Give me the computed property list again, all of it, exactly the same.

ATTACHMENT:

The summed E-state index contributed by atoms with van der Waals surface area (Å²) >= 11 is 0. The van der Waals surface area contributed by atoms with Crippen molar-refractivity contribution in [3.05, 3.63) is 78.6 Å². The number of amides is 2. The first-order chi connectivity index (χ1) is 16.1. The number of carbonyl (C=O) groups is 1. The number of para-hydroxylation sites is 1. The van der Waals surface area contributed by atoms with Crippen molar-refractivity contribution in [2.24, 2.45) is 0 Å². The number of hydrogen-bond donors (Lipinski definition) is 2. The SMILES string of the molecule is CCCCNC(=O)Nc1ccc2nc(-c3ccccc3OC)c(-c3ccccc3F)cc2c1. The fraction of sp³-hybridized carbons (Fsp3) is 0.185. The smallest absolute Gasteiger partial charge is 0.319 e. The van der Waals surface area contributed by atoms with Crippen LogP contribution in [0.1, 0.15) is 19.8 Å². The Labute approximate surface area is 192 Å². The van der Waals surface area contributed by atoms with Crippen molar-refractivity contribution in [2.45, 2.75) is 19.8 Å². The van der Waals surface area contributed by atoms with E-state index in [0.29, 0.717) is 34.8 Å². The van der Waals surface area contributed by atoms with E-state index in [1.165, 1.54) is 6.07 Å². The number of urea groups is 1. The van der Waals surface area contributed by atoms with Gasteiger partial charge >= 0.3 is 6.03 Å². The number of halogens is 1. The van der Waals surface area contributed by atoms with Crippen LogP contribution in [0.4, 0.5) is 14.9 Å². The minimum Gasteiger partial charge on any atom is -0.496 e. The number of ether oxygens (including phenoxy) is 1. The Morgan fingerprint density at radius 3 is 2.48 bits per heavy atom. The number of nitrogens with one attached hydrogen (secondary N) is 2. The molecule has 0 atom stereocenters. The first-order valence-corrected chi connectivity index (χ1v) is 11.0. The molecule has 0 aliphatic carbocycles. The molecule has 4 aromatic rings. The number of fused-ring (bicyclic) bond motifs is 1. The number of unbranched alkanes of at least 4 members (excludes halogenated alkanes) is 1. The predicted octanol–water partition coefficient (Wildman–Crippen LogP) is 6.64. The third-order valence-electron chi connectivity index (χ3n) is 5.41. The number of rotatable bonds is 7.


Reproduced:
The summed E-state index contributed by atoms with van der Waals surface area (Å²) >= 11 is 0. The van der Waals surface area contributed by atoms with Crippen molar-refractivity contribution in [3.05, 3.63) is 78.6 Å². The number of amides is 2. The first-order chi connectivity index (χ1) is 16.1. The number of carbonyl (C=O) groups is 1. The number of para-hydroxylation sites is 1. The van der Waals surface area contributed by atoms with Crippen molar-refractivity contribution in [2.24, 2.45) is 0 Å². The number of hydrogen-bond donors (Lipinski definition) is 2. The SMILES string of the molecule is CCCCNC(=O)Nc1ccc2nc(-c3ccccc3OC)c(-c3ccccc3F)cc2c1. The fraction of sp³-hybridized carbons (Fsp3) is 0.185. The smallest absolute Gasteiger partial charge is 0.319 e. The van der Waals surface area contributed by atoms with Crippen LogP contribution in [0.1, 0.15) is 19.8 Å². The Labute approximate surface area is 192 Å². The van der Waals surface area contributed by atoms with Crippen molar-refractivity contribution in [2.45, 2.75) is 19.8 Å². The van der Waals surface area contributed by atoms with E-state index in [0.29, 0.717) is 34.8 Å². The van der Waals surface area contributed by atoms with E-state index in [1.165, 1.54) is 6.07 Å². The number of urea groups is 1. The van der Waals surface area contributed by atoms with Gasteiger partial charge >= 0.3 is 6.03 Å². The number of halogens is 1. The van der Waals surface area contributed by atoms with Crippen LogP contribution in [0.4, 0.5) is 14.9 Å². The minimum Gasteiger partial charge on any atom is -0.496 e. The number of ether oxygens (including phenoxy) is 1. The Morgan fingerprint density at radius 3 is 2.48 bits per heavy atom. The number of nitrogens with one attached hydrogen (secondary N) is 2. The molecule has 0 atom stereocenters. The first-order valence-corrected chi connectivity index (χ1v) is 11.0. The molecule has 0 aliphatic carbocycles. The molecule has 4 aromatic rings. The number of fused-ring (bicyclic) bond motifs is 1. The number of unbranched alkanes of at least 4 members (excludes halogenated alkanes) is 1. The predicted octanol–water partition coefficient (Wildman–Crippen LogP) is 6.64. The third-order valence-electron chi connectivity index (χ3n) is 5.41. The number of rotatable bonds is 7.